By Barney Blakeney
Something came across my desk the other day. The South Carolina state board, which oversees the Criminal Justice Academy, voted unanimously to require mental health screening for all aspiring officers. According to information from The Clyde Group, a D.C.-based communications and public affairs firm, the University of Phoenix conducted a national survey which found 84 percent of first responders have been exposed to trauma and 85 percent experience symptoms related to mental health issues such as lack of sleep (69%), anxiety (46%) change in eating habits (38%) and mood swings (28%). According to The Clyde Group’s information, 69 percent of first responders say mental health services are seldom or never utilized at their organization and 39 percent say there are repercussions for seeking help at work.
I have long been a proponent for better vetting of law enforcement recruits. We’ve got some good cops, but as in any profession, we’ve got some dastardly devils too. It takes a special kind of person to be a good cop. I once heard a remark that cops and firemen are among the most courageous of public servants – they run into trouble when everyone else runs away. But the reality is, not every cop is a good cop. Recent video of a Baltimore cop planting false evidence during an illegal drug arrest validated what most of us already know.
I think that behavior likely is more the exception than the rule. For every one of those cops, there are 1,000 who do the right thing. I often think of the state highway patrolman alone on lonely stretches of highway who has to pull over a speeding motorist at 2 a.m. not knowing what’s going to happen when he gets out of his vehicle. Once as a cop reporter I was sent to the scene of shots fired to get the story. My editor told me to get out of my car, go into the danger zone and talk to the cops. I asked her if she was nuts! Why would I leave the relative safety of my vehicle as shots were being fired, I reasoned? But the cops were out there.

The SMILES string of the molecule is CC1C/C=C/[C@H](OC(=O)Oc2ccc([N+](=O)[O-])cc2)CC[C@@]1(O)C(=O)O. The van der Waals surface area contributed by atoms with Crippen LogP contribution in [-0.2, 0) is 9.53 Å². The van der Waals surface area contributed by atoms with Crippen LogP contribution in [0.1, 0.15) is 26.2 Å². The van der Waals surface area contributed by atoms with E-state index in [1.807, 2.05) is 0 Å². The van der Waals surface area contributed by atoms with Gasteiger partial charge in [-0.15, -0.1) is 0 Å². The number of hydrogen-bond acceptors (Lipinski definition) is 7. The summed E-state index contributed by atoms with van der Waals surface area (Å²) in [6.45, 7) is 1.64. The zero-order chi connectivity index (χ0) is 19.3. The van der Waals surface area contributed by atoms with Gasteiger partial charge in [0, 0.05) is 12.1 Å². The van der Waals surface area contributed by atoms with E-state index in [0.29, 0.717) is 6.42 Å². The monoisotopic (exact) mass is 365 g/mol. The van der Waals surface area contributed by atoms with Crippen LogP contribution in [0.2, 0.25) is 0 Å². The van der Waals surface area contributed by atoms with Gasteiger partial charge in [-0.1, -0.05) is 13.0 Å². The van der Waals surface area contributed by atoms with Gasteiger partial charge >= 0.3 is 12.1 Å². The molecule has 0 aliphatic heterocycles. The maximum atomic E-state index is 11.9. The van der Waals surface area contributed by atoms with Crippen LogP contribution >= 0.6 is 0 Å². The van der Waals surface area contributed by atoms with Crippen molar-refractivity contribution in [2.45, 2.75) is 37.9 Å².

As a cop reporter, I’ve met some pretty decent cops – dated one of ‘em for a minute. I grew up with one of Charleston’s finest, Chevalier Harris. I’ve admired Chevy since I was a kid. I’ve worn holes through the toes of many a pair of sneakers making pass receiving cuts on the asphalt of Eastside Charleston streets trying to emulate Chevy’s pass routes. He’d always drag one foot making cuts to the left or right. It looked really cool. Chevy was a good athlete. He was just as good a cop. Chevy won awards during his service in both the Charleston Police and Charleston County Sheriff departments. And there were old school cops like Melvin Simmons, Chris Ward, Walter Burke, Reuben Mack and Freddie Stroble among the cops who set a standard of excellence in police work. Of course there are others, too many to name. And a lot of them were white!
But the real deal is there are a lot of kooks wearing the badge. There’s good and bad in every profession. I think a better vetting process for recruits would go a long way toward improving how law enforcement is conducted, especially in Black communities. The relationship between Black folks and cops is a very unfortunate one. I imagine that was by design in the past. Racism and discrimination dictated an enforcement relationship. Throughout slavery and Jim Crow, somebody had to keep Black folks in line. That responsibility naturally fell on cops. I don’t think things have changed that much over the past 50 years since the Civil Rights Movement.